Fundamentals – Here’s How It Is

No Return is a very story-driven game, and we encourage players to run plots as well as participate in staff-run plots. We’ve decided to borrow the television structure for setting up our plots and arcs. It’s a setup that everyone should be familiar with, and pairs nicely with our view of plots & arcs and the story-centric focus we want. Our stories will be organized into:

  1. Scenes. Any story that can be played out in a single session. Sometimes this is a one-shot sort of event, others it plays into a greater whole. Scenes can be run by anyone at any time.
  2. Episodes. A story that plays out over the course of multiple scenes over a period of time (which can be anything from days to weeks to months). An episode is designed to tell a larger story than you can tell in a single scene, and may be small, involving only a few characters, or game-wide for all to participate.
  3. Seasons. The overall story being told on the game at a given time. Not all episodes have to relate to this overarching story, but they are all part of the season’s adventures. Plot staff as a whole is in charge of setting the agenda for the season and ensuring that the overall story is advancing through key episodes.

Player-Run Scenes & Episodes

As mentioned, players are encouraged to run their own plots. The following things need to be approved by staff before scenes/episodes are run:

  • Destruction of locations built on the grid.
  • Technological or medical advancements (including but not limited to antidote enhancements).
  • Improvements to infrastructure (power grid, radio towers, etc.).
  • Contact with the outside world or the revelation of previously unknown information about current or past events in other cities, states, countries, etc.
  • Expeditions outside of town to key resource points (armories, hospitals, etc.).
  • The involvement of a large # of NPCs, friend or foe.
  • Contact of any sort with Stillwater or Outpost 39.
  • NPCs with Virus Immunity.

A few tips for scene/episode running:

  • Plan. They say that no plot survives first contact with PCs. It may be true, but you should at least start off with some notion of where you’re going even if you’re not sure if/how you’ll actually get there. Take a few minutes, draw up an outline and figure out what the key scenes are for the episode you want to write. Something always ends up on the cutting room floor, don’t sweat it.
  • Don’t hog the spotlight. Make sure that your character isn’t the only one that shines. You might even consider specifically running with something that involves a friend’s background rather than your own.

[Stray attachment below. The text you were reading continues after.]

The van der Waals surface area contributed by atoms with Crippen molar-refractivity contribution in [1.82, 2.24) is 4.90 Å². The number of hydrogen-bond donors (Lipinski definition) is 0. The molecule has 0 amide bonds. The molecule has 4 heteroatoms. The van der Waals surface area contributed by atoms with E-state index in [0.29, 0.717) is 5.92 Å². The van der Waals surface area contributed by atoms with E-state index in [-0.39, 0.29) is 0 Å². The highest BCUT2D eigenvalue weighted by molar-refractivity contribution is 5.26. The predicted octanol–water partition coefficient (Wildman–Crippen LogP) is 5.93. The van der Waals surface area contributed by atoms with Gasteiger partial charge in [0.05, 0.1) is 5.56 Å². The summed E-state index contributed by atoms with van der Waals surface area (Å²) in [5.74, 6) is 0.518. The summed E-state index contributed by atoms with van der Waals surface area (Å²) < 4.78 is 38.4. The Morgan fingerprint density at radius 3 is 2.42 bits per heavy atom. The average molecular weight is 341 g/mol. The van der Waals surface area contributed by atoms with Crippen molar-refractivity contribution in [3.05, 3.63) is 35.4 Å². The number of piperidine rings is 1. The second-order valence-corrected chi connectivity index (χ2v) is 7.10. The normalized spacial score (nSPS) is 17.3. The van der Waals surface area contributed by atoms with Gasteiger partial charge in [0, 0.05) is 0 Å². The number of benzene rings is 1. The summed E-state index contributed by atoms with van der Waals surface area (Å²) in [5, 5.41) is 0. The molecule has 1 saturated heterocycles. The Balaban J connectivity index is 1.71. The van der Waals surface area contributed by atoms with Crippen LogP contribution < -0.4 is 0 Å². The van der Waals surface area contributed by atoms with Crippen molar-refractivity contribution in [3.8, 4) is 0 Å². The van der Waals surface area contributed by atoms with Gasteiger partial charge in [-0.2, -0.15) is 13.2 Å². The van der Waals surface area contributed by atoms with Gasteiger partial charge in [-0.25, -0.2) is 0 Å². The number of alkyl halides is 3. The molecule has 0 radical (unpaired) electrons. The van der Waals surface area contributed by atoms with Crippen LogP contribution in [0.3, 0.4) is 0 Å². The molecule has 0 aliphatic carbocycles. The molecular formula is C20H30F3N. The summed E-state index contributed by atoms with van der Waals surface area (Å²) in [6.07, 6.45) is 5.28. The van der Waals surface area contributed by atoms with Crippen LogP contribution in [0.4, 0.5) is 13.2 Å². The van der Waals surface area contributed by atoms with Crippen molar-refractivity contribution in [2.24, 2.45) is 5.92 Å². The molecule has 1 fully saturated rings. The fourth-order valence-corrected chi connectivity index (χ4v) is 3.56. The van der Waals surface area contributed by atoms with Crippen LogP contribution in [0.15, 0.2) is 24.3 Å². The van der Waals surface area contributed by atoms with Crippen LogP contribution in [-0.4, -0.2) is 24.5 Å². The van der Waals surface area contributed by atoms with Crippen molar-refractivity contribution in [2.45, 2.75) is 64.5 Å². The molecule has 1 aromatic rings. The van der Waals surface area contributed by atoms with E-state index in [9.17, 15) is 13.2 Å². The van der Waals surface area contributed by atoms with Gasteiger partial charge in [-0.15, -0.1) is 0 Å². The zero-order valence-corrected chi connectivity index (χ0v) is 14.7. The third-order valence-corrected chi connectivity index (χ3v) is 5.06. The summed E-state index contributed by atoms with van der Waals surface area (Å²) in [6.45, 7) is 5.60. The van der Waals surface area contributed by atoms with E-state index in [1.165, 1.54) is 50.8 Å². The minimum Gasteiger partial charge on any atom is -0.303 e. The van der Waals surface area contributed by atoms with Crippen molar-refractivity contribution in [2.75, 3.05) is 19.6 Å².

• Zombies aren’t the only things that go bump in the night (or mid-afternoon). There are plenty of other scary things out there, so don’t feel limited to zombie encounters/attacks. Bandits, wild animals, feral animals, raiders, crazy people… be creative. (Sorry, no vampires or other supernatural beings.)
  • Log. You might want to reference scenes later. Uploading logs to the website is a great way to preserve them in an easily searchable state.
  • Pick a theme. What do you want your episode to be about, aside from the obvious storyline? Trust, greed, redemption, betrayal… these and more are all powerful themes that can contribute to a compelling story and bring about character development. Don’t feel like you have to pick just one.
  • Give players tough choices. The line between right and wrong isn’t always distinct, and sometimes good people do bad (or less than good) things. Push the envelope, and try to craft scenarios where decisions have consequences and sometimes players are stuck picking the lesser of two evils or making a significant sacrifice to do the ‘right’ thing.
  • Sometimes you should let the players win. Just because you know what the players want to try doesn’t mean you have to thwart their idea, or trump it. This ties into the outline. If you know what’s going to happen, you have a better idea of whether an idea the players have will or won’t work. When in doubt? Roll some dice to decide.

Regarding ‘Go to X, find Y’ Plots

“I’d like to figure out if there is a school in the area and go collect some pencils.”

Staff often receives plot requests that involve searching for a location that contains a key resource and going to obtain it, killing a few zombies or bad guys in the process. We call these ‘Go to X, find Y’ plots, and discourage them. They don’t add much to the story; they’re all about handing over things that people want in a setting where survival is supposed to be a struggle and you’re not supposed to have everything you want. What’s more, the whole purpose of the +scavenge system is so people can find things without requiring staff to step in and approve it. Put the items you want to find on the loot list, and you can RP finding them pretty much wherever you want involving whatever stakes you’d like (restricted elements aside).

For staff to approve a ‘Go to X, find Y’ plot, it needs to be in the context of a greater story. Tie it into someone’s background. Make use of negative Feats (yours and others) to stir the pot. Weave a story around it that involves characters making difficult choices–preferably with consequences. Make it dramatic, heroic or horrific in some way beyond simple combat. If you can find a way to tell a compelling story, we’re happy to hand out loot. Otherwise, use +scavenge.